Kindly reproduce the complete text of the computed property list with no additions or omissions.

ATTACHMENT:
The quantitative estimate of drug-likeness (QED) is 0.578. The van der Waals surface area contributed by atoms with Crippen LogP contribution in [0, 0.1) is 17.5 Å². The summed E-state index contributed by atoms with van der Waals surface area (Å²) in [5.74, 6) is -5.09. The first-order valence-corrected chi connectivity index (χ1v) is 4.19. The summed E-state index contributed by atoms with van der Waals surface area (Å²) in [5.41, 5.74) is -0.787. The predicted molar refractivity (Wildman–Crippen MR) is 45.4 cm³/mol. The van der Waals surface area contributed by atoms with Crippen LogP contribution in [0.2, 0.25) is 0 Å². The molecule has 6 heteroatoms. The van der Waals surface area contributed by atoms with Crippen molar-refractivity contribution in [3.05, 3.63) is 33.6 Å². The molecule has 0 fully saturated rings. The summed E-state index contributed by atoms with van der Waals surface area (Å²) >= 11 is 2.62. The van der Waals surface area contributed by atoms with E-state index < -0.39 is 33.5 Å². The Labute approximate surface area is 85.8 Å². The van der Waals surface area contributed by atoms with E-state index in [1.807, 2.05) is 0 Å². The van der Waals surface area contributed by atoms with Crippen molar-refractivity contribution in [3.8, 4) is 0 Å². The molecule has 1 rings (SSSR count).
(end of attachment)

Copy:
The quantitative estimate of drug-likeness (QED) is 0.578. The van der Waals surface area contributed by atoms with Crippen LogP contribution in [0, 0.1) is 17.5 Å². The summed E-state index contributed by atoms with van der Waals surface area (Å²) in [5.74, 6) is -5.09. The first-order valence-corrected chi connectivity index (χ1v) is 4.19. The summed E-state index contributed by atoms with van der Waals surface area (Å²) in [5.41, 5.74) is -0.787. The predicted molar refractivity (Wildman–Crippen MR) is 45.4 cm³/mol. The van der Waals surface area contributed by atoms with Crippen LogP contribution in [0.2, 0.25) is 0 Å². The molecule has 6 heteroatoms. The van der Waals surface area contributed by atoms with Crippen molar-refractivity contribution in [3.05, 3.63) is 33.6 Å². The molecule has 0 fully saturated rings. The summed E-state index contributed by atoms with van der Waals surface area (Å²) >= 11 is 2.62. The van der Waals surface area contributed by atoms with E-state index < -0.39 is 33.5 Å². The Labute approximate surface area is 85.8 Å². The van der Waals surface area contributed by atoms with E-state index in [1.807, 2.05) is 0 Å². The van der Waals surface area contributed by atoms with Crippen molar-refractivity contribution in [3.8, 4) is 0 Å². The molecule has 1 rings (SSSR count).